There are a few books on the Trinity being read in our home at the moment, as Husband does his pre-reading for MYC and I have picked up two – both with the same name! The first one was by Michael Reeves. It is quite short for a theological treatise and therefore good for an introductory read. Having said that, it is also dense and contains lots of history.
Reeves helpfully opens up why the Trinity is crucial to our faith for we need to know God as Father before all other attributes. It is the fact that God exists as Father in a loving spirit-filled relationship with his Son that enables God to be love, and to extend His love outwards to His people. Reeves starts by thinking about who God is before creation, pointing out that if you start with God as creator rather than Father, you end up with an impersonal force, rather than a loving father as your starting point for God. He then thinks about him as creator, which is what happens when God’s love overflows, and moves to considering salvation as the Son sharing what is His. Moving on to the role of the Spirit, Reeves then encourages the reader to see how the Christian life is shaped by Him. He finishes by concluding that if God is not Trinity, then we do not want him as God:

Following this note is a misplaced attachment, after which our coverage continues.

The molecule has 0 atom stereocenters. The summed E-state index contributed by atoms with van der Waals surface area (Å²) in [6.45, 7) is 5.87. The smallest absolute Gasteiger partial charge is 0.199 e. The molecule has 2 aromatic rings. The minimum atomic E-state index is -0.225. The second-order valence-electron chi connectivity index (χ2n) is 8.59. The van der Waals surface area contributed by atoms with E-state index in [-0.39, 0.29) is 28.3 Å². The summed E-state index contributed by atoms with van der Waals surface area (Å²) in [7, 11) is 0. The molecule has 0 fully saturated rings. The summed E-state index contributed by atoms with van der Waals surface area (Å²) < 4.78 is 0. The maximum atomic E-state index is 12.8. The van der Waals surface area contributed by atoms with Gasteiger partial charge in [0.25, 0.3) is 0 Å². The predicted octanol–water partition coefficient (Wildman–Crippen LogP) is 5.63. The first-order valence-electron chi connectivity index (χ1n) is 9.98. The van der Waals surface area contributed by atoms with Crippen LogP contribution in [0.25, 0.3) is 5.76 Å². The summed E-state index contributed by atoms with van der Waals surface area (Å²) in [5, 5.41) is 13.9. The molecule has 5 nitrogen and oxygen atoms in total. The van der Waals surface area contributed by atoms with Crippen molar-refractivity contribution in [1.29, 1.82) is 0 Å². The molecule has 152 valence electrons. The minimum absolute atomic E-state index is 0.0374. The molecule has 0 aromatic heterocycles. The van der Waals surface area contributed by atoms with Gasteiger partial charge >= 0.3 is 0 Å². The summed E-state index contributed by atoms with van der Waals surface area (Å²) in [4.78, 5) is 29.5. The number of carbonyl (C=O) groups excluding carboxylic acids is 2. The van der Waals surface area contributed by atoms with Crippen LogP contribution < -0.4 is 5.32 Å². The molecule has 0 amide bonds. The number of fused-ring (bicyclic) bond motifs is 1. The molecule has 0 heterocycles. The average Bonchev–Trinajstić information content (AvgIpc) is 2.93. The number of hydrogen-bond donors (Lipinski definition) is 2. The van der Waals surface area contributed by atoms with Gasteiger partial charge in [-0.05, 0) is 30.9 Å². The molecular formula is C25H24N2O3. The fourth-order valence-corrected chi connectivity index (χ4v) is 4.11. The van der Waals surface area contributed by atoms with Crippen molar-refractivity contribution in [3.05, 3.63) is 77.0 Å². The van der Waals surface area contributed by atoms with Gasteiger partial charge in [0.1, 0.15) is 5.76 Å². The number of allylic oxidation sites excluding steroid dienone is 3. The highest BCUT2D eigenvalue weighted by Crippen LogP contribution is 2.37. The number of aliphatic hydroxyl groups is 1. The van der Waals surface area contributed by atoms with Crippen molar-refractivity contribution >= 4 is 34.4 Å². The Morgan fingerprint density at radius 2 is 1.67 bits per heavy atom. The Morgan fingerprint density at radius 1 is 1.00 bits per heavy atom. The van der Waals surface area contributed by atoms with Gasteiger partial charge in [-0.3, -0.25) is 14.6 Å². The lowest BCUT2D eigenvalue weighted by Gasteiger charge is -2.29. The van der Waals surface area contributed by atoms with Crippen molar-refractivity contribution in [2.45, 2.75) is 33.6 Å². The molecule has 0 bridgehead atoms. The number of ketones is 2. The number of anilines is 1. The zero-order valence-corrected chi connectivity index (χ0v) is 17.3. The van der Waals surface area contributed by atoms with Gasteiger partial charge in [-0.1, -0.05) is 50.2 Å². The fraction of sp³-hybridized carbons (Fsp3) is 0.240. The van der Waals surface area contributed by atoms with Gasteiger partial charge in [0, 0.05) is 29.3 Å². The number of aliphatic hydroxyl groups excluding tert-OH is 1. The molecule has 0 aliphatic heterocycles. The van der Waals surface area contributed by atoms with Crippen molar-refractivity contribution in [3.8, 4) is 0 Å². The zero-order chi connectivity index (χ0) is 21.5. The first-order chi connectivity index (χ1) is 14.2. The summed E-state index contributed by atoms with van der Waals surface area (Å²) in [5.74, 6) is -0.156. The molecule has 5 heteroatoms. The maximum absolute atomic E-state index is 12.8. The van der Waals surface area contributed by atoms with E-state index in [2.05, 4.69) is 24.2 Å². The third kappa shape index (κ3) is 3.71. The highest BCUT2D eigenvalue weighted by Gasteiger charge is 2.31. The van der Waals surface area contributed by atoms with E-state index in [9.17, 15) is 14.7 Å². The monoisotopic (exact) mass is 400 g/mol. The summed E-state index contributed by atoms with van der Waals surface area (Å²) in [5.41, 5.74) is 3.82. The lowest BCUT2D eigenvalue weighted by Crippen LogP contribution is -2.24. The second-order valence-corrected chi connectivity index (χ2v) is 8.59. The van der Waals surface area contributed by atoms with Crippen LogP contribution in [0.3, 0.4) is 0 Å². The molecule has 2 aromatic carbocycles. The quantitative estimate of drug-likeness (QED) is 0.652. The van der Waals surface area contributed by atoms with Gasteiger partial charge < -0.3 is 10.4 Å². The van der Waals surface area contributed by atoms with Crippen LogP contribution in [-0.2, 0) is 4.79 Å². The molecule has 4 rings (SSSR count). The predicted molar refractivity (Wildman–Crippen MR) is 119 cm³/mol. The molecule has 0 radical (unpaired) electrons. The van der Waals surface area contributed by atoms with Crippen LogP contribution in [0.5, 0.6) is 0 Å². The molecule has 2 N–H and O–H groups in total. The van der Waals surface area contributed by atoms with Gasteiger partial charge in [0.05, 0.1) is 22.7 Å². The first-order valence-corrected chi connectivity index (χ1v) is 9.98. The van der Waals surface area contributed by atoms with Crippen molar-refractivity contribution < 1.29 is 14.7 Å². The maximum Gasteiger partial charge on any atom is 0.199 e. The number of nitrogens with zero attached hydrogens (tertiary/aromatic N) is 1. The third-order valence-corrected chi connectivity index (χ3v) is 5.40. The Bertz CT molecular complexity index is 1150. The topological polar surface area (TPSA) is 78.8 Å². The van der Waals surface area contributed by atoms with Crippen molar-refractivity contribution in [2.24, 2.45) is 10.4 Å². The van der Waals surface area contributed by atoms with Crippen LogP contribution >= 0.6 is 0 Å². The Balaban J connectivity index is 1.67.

If God is not Father, Son and Spirit, then he is eminently rejectable: without love, radiance or beauty. Who would want such a God to have any power, or even to exist? But the triune, living God of the Bible is Beauty. Here is a God we can really want, and whose sovereignty we can wholeheartedly rejoice in. (p111-2)
I found this book very helpful and enjoyable, although as I said, it was dense. I did read it through twice. I should also point out that while I didn’t mind the humour and found it amusing, Husband found it a little smug.
I’m sure I studied the Trinity at theological college, upon reflection it must have been in third year when my brain was addled by pregnancy. I do not remember having fully grasped some of these points ever before now. For the first time I have clearly seen how God as Trinity defines our faith as Christians and actually is an evangelistic tool. The fact that God is a loving Father is a clear distinction from all other gods of all other faiths. It is very important to define not that we believe in God, for much of the world believes in a deity – but that we believe in God as Father, Son and Spirit and that fact defines and strengthens our faith. Our God is relational, loving and triune: “the triune being of God is the vital oxygen of Christian life and joy” (p18). A good read to remind you of what you believe and perhaps help to put it into words you could express to others.
I’ll review Delighting in the Trinity #2 next week…